2014年1月1日 星期三

2013 最佳攝影集 Top 10

The Top 10 Photo Books of 2013

Stacks of books lined the countertops of the photo department in precarious, even Seuss-ian formations. They made for a daunting task, possibly a workplace hazard. There were formidable publications from the likes of Philip Lorca DiCorcia, Gregory Crewdson and Joel Meyerowitz. Books by artists like Taryn Simon and Edward Burtynsky, whose works had appeared in the magazine. We even had entries with titles like “Quotations from Chairman Mao Tsetong” and “Holy Bible.” “There are too many good books this year,” lamented one exhausted photo editor when the judging was finished.
Eventually our jury (the magazine’s photo department) whittled it down. Here are our selections, in no particular order.
“New York Arbor” (Steidl), by Mitch Epstein
Epstein’s black-and-white photographs, taken with an 8-by-10 view camera, document New York’s great trees in their gnarled and twisted glory. (Disclosure: we loved these photographs so much that we published them in our 2012 Voyages Issue). The book’s elegant design showcases Epstein’s pictures, and his smart afterword relates them back to his definitive work on the energy industry in America. As he explains it, “I started to think about photographing something to honor, rather than mourn. . . .”

“Excerpts from Silver Meadows” (Nazraeli), by Todd Hido
In his latest book, Todd Hido juxtaposes the images that have become his signature — rain-blurred winter-gray landscapes, suburban homes bathed in light from a single window, vulnerable portraits of women in anonymous, seedy motels — with his earlier work, personal snapshots and archival newspaper clippings. The combinations accentuate the sense of memory and longing. The pictures are reproduced in large scale, with gatefold spreads you can get lost in.

“In and Out of Fashion” (Prestel), by Viviane Sassen
“In and Out of Fashion” brings together over a decade of daring pictures that use the conventions of fashion — its colors, shapes, textures and tropes — and sculpts them into dazzling compositions that are entirely Sassen’s own. As Charlotte Cotton puts it in her insightful essay accompanying the book, Sassen’s pictures are “timely and incendiary.”

“Cut Shaving” (Fw:Books), by Jaap Scheeren
Playful, witty and wholly original photographs by the Dutch artist Jaap Scheeren. Consider, for example, a portrait of a male figure, standing on a plain background, wrapped entirely in gold mylar except for the hair on top of his head. The picture’s title? “The day I almost killed Stuart — 2008.” Presumably by suffocation in the name of art.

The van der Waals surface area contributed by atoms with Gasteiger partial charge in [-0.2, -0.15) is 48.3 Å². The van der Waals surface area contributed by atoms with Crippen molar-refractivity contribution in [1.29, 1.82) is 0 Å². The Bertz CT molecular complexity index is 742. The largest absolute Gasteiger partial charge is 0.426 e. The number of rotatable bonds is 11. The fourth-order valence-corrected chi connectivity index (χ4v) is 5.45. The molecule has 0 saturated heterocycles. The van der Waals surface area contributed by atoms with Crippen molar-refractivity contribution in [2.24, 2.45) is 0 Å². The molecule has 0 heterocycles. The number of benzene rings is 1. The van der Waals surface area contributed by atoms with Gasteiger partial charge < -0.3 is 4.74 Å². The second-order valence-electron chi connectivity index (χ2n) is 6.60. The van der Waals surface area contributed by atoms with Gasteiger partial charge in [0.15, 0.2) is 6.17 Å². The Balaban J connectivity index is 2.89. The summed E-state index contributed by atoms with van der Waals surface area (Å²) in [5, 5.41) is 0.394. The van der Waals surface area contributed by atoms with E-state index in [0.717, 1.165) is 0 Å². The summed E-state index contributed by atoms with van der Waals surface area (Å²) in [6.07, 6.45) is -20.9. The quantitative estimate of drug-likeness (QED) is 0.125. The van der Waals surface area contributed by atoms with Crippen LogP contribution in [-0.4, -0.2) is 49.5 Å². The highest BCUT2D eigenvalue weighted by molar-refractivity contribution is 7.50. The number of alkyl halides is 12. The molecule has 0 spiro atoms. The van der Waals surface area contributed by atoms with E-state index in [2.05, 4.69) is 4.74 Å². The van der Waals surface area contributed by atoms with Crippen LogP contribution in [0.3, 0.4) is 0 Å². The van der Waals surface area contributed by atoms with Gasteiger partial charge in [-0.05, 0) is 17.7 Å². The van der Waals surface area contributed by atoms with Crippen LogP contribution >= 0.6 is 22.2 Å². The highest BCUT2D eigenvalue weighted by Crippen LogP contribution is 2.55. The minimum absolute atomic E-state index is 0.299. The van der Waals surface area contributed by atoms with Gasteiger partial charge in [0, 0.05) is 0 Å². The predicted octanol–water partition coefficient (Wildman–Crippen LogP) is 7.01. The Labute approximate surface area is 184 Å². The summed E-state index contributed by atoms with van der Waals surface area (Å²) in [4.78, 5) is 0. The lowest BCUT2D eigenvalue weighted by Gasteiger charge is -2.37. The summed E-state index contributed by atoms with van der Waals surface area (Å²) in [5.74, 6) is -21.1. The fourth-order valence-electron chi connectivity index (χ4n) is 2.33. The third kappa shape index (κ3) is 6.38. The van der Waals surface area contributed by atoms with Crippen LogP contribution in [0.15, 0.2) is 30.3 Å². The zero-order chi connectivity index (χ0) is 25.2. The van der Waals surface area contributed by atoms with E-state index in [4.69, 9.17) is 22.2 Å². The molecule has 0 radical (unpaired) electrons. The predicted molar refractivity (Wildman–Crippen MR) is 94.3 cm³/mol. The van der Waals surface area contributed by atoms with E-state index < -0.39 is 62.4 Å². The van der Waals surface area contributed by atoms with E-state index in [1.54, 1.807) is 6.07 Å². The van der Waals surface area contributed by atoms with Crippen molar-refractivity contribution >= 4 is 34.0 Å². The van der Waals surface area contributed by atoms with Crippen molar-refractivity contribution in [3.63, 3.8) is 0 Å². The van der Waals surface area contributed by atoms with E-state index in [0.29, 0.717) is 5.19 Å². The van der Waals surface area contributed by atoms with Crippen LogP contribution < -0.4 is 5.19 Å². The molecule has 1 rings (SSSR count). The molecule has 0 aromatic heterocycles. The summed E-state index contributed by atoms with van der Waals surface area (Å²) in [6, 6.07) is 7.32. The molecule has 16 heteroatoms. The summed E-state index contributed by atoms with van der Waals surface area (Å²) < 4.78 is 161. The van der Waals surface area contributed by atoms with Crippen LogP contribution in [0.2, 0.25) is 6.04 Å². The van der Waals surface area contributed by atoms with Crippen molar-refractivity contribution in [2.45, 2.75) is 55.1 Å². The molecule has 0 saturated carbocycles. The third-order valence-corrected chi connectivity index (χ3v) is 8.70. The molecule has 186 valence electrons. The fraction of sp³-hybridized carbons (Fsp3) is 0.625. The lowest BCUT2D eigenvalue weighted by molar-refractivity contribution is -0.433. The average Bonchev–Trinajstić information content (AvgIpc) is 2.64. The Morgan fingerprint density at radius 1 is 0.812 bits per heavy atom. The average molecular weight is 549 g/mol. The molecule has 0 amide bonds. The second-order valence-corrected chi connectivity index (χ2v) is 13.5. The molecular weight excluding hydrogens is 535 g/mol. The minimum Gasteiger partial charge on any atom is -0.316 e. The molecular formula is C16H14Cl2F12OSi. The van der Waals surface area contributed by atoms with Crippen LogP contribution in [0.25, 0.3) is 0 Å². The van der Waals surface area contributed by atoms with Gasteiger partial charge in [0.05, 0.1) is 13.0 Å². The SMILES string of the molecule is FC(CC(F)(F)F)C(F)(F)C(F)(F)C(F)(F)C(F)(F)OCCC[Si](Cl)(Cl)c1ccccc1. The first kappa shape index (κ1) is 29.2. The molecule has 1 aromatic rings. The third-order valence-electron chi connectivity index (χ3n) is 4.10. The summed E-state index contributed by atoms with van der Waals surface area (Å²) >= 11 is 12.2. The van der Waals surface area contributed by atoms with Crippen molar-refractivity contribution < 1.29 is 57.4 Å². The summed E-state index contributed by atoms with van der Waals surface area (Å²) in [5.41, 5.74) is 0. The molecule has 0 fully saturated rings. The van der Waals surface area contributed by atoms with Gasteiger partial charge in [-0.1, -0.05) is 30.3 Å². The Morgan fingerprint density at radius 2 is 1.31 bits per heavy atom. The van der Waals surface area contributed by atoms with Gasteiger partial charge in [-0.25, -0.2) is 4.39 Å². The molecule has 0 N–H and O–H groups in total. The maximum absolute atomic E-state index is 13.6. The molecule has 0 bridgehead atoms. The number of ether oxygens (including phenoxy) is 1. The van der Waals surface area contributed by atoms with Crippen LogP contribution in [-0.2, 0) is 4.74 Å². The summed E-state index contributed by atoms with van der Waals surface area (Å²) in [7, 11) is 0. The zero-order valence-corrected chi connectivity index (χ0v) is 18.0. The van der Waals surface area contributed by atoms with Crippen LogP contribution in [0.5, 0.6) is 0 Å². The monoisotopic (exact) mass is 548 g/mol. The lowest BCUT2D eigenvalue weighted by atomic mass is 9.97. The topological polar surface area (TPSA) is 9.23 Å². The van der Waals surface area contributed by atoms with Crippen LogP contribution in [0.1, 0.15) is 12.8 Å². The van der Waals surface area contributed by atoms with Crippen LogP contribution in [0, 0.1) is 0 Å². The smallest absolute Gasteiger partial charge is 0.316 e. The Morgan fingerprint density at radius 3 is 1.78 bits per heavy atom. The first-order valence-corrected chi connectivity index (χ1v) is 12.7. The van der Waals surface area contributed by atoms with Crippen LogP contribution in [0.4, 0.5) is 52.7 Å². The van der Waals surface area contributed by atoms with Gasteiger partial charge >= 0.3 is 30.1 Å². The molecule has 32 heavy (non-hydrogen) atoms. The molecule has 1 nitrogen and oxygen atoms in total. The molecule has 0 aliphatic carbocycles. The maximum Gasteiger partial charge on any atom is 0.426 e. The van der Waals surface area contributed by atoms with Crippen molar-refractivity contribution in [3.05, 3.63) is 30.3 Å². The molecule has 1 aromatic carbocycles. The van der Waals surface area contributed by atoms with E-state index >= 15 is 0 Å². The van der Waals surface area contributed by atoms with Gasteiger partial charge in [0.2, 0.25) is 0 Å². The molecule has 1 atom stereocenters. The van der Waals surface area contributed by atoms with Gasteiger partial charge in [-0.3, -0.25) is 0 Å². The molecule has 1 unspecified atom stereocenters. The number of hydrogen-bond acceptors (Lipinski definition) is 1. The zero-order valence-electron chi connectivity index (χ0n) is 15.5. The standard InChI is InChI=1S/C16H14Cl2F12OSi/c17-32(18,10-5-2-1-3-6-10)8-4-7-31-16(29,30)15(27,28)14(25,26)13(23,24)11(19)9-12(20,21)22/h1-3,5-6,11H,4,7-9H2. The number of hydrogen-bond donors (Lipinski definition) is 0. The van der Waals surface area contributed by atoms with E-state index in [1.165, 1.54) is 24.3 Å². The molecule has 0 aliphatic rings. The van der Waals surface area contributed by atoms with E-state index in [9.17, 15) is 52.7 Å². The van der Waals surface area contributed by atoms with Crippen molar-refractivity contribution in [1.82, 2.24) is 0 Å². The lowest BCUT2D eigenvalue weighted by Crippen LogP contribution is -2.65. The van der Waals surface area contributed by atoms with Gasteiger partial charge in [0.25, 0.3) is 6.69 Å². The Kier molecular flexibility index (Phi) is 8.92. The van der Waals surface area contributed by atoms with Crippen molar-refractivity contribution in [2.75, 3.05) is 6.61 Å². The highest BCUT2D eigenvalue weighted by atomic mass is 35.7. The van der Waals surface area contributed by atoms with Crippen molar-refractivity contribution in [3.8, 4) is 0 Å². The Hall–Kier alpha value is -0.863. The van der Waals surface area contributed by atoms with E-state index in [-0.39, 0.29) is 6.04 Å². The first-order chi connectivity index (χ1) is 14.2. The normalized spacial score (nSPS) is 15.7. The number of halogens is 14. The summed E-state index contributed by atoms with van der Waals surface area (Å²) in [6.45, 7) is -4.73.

“Dark Knees” (LE BAL), by Mark Cohen
The whole picture is always somehow just outside the frame in Mark Cohen’s frenetic documentations of life in Wilkes-Barre and Eastern Pennsylvania. Maybe he is too caught up snapping the pattern of an overcoat or the casual gesture of a passerby, a chunk of snow melting on the street or the shadow cast by a few apples sitting on a newspaper. But the Pennsylvania he sees — in photographs that span decades, mostly in black and white, with snatches of color — is raw and captivating.

“War/Photography: Images of Armed Conflict and Its Aftermath” (Yale University Press), by Anne Wilkes Tucker and Will Michels with Natalie Zelt
The result of 10 years of research, this book, published to accompany an exhibition that first appeared at the Museum of Fine Arts in Houston, is the most comprehensive compilation of great war photography in recent memory.

“Bill Brandt Nudes: A New Perspective” (Thames & Hudson)
Brandt photographed his first nude in the 1930s and continued this work — obsessively exploring the female body — throughout his life. “Bill Brandt Nudes: A New Perspective” collects these pictures into one volume.

“A Period of Juvenile Prosperity” (Twin Palms), by Mike Brodie
A modern-day Kerouac with a camera. Or maybe Huck Finn. Brodie’s photographs of his cross-country rambles mostly by train-hopping, are epic, romantic, often gross and sometimes insane.

“Mother” (Prestel), by Elinor Carucci
Beginning with her pregnancy and spanning nearly a decade, Elinor Carucci photographed herself and her family in a deeply personal series. Carucci takes the most familiar subject matter — a missing tooth, a first haircut, a brother and sister fighting — and infuses it with mystery and danger. Carucci photographs motherhood as we have never seen it before.